Finish: Medium-long. That chocolate note – now joined by roasted coffee bean – continues robustly into and throughout the finish. A little nuttiness – nougat or pecan – appears and fades slowly. Ends without any trailing bitterness.
With Water: The addition of several drops of water amps up the nose tickle without adding any new notes. The palate seems softer, but the chocolate notes are diluted. The finish is a bit more vibrant. I suggest trying it without the water and then add a little to see if it does anything for you.
Overall: The aroma begins a little shy and unpromising, but on the palate this whisky shines with chocolate and malt and oak in a potent balance. The experience if very like sipping a dark roast iced coffee with unsweetened cocoa powder in it. The finish is rock-solid and complete with all of the palate notes, and ends gracefully without any extra bitterness – a success.
If the nose were a little more in line with the rest, this would be a Must Have. As is, it’s just a Must Try (with a very strong recommendation that you make the effort), especially if you don’t currently have a high opinion of American Single Malt as a category. Westland is an education. And yes, it is indeed worth the $60-$70, although I really think the tasting set of 200ml bottles, if you see it, is a good way to pick your favorite from the core range. I do feel that it’s important to taste this “basic” version before the peated or sherry wood expressions to get a complete picture.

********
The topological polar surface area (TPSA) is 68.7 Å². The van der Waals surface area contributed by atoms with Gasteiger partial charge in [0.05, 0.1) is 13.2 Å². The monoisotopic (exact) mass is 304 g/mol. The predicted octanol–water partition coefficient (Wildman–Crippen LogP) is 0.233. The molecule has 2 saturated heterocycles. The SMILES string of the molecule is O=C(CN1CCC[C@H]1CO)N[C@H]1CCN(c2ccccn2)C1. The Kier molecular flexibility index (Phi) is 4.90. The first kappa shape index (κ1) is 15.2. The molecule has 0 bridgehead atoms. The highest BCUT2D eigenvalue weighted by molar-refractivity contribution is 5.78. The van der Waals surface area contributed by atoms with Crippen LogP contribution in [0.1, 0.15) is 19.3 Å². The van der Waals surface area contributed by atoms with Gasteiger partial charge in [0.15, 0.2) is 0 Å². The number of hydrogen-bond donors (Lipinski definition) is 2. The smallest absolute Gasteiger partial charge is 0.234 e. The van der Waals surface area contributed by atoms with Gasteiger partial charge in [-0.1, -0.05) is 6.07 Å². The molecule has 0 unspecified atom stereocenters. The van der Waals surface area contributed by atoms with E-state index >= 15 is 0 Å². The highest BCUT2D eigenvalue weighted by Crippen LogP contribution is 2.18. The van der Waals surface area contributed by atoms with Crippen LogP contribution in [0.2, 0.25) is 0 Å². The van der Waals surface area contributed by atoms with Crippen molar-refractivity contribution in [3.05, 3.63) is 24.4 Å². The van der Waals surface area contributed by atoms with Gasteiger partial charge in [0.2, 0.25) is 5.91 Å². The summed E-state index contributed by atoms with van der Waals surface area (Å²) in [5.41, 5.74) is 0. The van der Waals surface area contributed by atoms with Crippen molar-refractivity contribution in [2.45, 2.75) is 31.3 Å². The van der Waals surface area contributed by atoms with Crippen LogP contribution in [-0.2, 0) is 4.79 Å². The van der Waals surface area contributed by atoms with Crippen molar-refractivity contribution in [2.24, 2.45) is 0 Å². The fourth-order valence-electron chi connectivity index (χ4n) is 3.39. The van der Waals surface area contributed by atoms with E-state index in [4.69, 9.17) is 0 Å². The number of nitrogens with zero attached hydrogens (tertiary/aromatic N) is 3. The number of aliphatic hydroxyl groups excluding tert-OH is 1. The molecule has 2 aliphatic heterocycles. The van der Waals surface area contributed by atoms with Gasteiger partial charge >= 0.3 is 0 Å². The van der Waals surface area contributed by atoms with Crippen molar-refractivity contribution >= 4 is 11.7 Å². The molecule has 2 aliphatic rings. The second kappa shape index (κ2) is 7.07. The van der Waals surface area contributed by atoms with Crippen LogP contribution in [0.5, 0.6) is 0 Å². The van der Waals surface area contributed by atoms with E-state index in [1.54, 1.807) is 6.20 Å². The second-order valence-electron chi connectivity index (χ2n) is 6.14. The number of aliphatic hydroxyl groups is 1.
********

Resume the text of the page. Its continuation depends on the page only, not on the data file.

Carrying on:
[…] Original Post Source and Credit: The Scotch Noob / The Scotch Noob […]
My of American single malt is non-existent. I’ve never even thought about having it. The way you describe this reminds me of what Glendalough 7 yr tastes like to me. Is that at all accurate?
I left out the word opinion
Westland has a lot more oaky flavors which make it seem ‘heavier’ than Glendalough. The Glendalough also gets more fruit flavors – specifically green apple or kiwi – while the Westland has more chocolate/coffee notes. It’s interesting how different whiskies can be while still both being single malts!
I’ve been drinking single malts for a long time now and I’m still amazed at how different they all taste. I think that’s what started my obsession in the first place.
I’m fortunate enough to live near Seattle and have been on to them for quite some time now. The flagship American Oak is awesome (and my favorite of the core range), but if you can get your hands on some Garryana…you’ll have a Must Have!
[…] my previous gushing review of Westland’s core American Oak expression, I tasted the other two members of the core range. This one uses the same 5-malt mash bill of […]
Bought a bottle on your recommendation, never having tried an American Single Malt. Very interesting whiskey. Seems to have the lushness/sweetness of a bourbon with the complexity & crispness of a single malt. I like the undertones of the chocolate malt. It adds a nice balance. Looking forward to trying the Sherry wood & the Peated.